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District Jazz

Washington, D.C. Reclaims its Role as a Jazz Destination

By Published: June 27, 2013
The good news is that new avenues of jazz coverage have opened up. Website Capital Bop publishes news, events and reviews. Other sites like DC Jazz (and the related Instant Seats) as well as District Jazz at All About Jazz (and its new Jazz Near You: DC ) fill the information gap with news, bios and event listings for the region. For informed in-depth blogs, jazz fans may visit Open Sky Jazz hosted by Willard and Suzan Jenkins.

Washington, DC: A Stop for Touring Jazz Artists

While national and international jazz promoters sometimes pull out their hair in frustration over the lack of solid jazz reporting, DC concert halls and clubs are filling seats with jazz fans, and new venues are opening. Change is in the air.

In 2011, jazz pianist Jason Moran
Jason Moran
Jason Moran
replaced the late Billy Taylor
Billy Taylor
Billy Taylor
1921 - 2010
as artistic adviser for jazz at the Kennedy Center. The New York-based touring artist says the District is an important destination for national and international players. "It's on the tour circuit," he says. "You go to New York, to Philly and to D.C. and it's a destination with a good audience for clubs. I'm inspired by what I see every time I drive into D.C."

When Moran comes to the Capital, he visits jazz joints around town. Besides those mentioned earlier, he hits the Atlas and HR-57 on H Street in Northeast and Columbia Station and Eighteenth Street Lounge in Adams Morgan.

The Kennedy Center and Other Major Cultural Institutions

As the nation's center for the performing arts, the Kennedy Center offers artistic excellence and cultural diversity, featuring many opportunities to hear music from many cultures. A healthy portion of their offerings involves jazz.

Moran is mixing things up even further. He hosted a free election-night concert fusing jazz and political history and a ticketed event pairing jazz with comedy. He is intrigued with the free Millennium Stage concerts. Presented at 6:00 p.m. 365 days a year, they host jazz and other genres. He says, "I want people to consider that the Kennedy Center is there for them to enjoy, just as you would a club around the corner. It belongs to them."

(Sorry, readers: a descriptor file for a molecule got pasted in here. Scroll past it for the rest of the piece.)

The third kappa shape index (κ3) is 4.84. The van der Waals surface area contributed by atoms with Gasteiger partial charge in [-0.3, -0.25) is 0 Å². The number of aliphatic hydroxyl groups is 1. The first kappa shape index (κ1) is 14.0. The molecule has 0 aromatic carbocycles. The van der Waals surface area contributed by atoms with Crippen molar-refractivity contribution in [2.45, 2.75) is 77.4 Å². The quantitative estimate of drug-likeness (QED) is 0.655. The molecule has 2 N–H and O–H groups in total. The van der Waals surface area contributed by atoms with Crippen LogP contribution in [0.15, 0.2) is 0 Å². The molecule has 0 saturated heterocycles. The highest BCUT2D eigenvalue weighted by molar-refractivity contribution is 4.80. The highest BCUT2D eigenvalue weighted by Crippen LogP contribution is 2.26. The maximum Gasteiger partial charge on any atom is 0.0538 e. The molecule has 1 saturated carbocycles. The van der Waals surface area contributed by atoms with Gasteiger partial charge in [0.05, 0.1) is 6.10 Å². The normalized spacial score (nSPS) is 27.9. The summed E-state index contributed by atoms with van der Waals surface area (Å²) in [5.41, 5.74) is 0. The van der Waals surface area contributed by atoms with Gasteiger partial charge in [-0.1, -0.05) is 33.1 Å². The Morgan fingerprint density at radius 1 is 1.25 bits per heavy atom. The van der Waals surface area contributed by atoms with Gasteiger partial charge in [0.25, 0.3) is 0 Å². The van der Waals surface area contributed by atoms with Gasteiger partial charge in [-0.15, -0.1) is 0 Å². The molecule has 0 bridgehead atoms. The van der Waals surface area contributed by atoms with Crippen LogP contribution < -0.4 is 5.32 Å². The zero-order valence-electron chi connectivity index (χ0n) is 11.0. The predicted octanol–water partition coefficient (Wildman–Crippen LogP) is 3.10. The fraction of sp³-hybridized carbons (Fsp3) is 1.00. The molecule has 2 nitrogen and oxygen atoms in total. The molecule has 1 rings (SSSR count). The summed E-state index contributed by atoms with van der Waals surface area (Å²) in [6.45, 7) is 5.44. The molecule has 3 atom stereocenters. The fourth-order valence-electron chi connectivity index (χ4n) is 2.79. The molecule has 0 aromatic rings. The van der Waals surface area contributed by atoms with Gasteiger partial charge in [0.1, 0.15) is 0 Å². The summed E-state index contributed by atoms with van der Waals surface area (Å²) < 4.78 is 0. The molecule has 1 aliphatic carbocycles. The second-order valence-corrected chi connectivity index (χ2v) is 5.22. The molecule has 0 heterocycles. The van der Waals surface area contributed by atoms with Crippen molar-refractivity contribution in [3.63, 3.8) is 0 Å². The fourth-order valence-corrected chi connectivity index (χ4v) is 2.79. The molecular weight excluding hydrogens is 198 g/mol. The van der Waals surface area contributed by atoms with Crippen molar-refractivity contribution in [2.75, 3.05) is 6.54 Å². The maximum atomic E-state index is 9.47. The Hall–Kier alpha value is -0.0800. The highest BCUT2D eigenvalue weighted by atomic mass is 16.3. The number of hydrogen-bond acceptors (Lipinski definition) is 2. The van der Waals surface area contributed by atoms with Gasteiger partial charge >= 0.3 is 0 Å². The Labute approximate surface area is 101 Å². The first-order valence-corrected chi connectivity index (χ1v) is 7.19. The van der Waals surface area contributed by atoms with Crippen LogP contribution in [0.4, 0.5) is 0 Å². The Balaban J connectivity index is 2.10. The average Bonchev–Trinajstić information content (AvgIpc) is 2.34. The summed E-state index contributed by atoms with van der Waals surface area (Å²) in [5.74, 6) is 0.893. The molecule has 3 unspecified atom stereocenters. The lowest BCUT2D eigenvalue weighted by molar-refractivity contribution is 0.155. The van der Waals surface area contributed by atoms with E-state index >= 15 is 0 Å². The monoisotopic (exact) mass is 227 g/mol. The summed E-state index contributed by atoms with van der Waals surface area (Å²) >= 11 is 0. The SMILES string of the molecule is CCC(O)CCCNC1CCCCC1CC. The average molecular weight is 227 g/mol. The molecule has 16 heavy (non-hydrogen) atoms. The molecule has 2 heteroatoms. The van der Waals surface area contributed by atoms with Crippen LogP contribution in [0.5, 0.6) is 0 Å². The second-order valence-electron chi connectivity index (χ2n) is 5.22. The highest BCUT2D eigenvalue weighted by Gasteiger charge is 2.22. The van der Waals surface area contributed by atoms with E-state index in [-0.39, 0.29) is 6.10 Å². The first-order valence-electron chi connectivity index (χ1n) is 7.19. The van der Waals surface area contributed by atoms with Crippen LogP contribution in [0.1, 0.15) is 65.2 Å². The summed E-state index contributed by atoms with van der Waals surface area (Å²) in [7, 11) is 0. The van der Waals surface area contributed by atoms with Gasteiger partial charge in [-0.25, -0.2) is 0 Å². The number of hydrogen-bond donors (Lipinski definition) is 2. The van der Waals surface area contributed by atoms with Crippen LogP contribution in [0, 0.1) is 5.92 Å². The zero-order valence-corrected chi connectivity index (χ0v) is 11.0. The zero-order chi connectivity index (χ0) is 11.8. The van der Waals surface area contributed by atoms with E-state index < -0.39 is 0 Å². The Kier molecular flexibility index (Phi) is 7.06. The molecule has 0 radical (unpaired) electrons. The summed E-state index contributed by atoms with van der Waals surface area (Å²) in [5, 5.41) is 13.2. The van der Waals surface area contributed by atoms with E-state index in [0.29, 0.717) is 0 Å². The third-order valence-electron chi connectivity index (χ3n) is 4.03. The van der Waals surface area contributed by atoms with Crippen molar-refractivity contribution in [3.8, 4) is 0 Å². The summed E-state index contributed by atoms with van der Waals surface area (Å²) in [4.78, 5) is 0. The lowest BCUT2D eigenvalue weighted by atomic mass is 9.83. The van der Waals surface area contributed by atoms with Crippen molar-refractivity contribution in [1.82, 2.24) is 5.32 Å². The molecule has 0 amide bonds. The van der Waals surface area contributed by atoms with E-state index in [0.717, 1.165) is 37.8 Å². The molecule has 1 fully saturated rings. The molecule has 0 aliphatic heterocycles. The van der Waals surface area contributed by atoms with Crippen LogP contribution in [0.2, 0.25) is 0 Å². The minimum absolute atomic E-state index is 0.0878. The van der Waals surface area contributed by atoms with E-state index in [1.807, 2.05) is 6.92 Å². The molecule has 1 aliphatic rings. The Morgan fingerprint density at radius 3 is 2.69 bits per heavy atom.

Two more major jazz presenters serving the nation's capital are Strathmore in nearby Bethesda, Maryland and the Washington Performing Arts Society (WPAS). Lacking a physical location for its pursuits, WPAS is an incredible collaborator, including jazz and jazz education in its offerings. WPAS is the largest presenter of cultural activities in D.C. Public Schools. Programs include the Capitol Jazz Project for middle schools in conjunction with Wynton Marsalis and Jazz at Lincoln Center with local saxophonist Jeff Antoniuk
Jeff Antoniuk
Jeff Antoniuk
sax, tenor
as master teaching artist leading his band, the Jazz Update.

Smithsonian Institution museums also present jazz. Check out the American Art Museum's Take 5! concerts on Thursdays. The National Gallery of Art presents jazz on Fridays in summer and universities around the beltway offer additional resources.

Moran says, "The city has the audiences that allow the artists to grow. You can see so many acts in one evening." He'd like to see a report assessing their cultural and economic value: "It's important," he says, "so that no one is under any delusions about who is coming and why they are there."

Top Jazz Destinations

What U.S. cities call out to Moran as a jazz artist? Those most familiar and important to him are New York, Chicago, San Francisco, and Philadelphia, Washington, D.C. and New Orleans.

Moran looks at a city's jazz scene through the artists who enliven it. "I always think about who does the city raise? Duke Ellington and Billy Taylor were people who became major mouthpieces for the music and swayed the opinions of millions," he says. "D.C. is a major central point because of the people it births." He does not feel a musician has to live and perform in New York to make a substantial contribution.

Jazz publications have been largely indifferent to players and events outside of the Big Apple yet continue to lose readership. Is there a connection? Jazz happens all over this country and all over the globe. Annual lists of jazz camps and festivals are useful, but don't make up for sparse regional reporting. Thus a paradigm shift has already begun.

Some national radio hosts cast a wider net. Jim Wilkes of "Jazz After Hours" and Mark Ruffin's "Real Jazz" at Sirius XM come to mind. A few years back, Ruffin featured excerpts from jazz festivals in many different cities in segments hosted by Monty Alexander
Monty Alexander
Monty Alexander
(the pianist has a festival in his own name in Easton, Maryland). Listeners were treated to the likes of genre crossing Chicago composer and trumpeter Orbert Davis
Orbert Davis
Orbert Davis
and excerpts from the Chicago Jazz Festival. What a great use of radio!

University Jazz Programs

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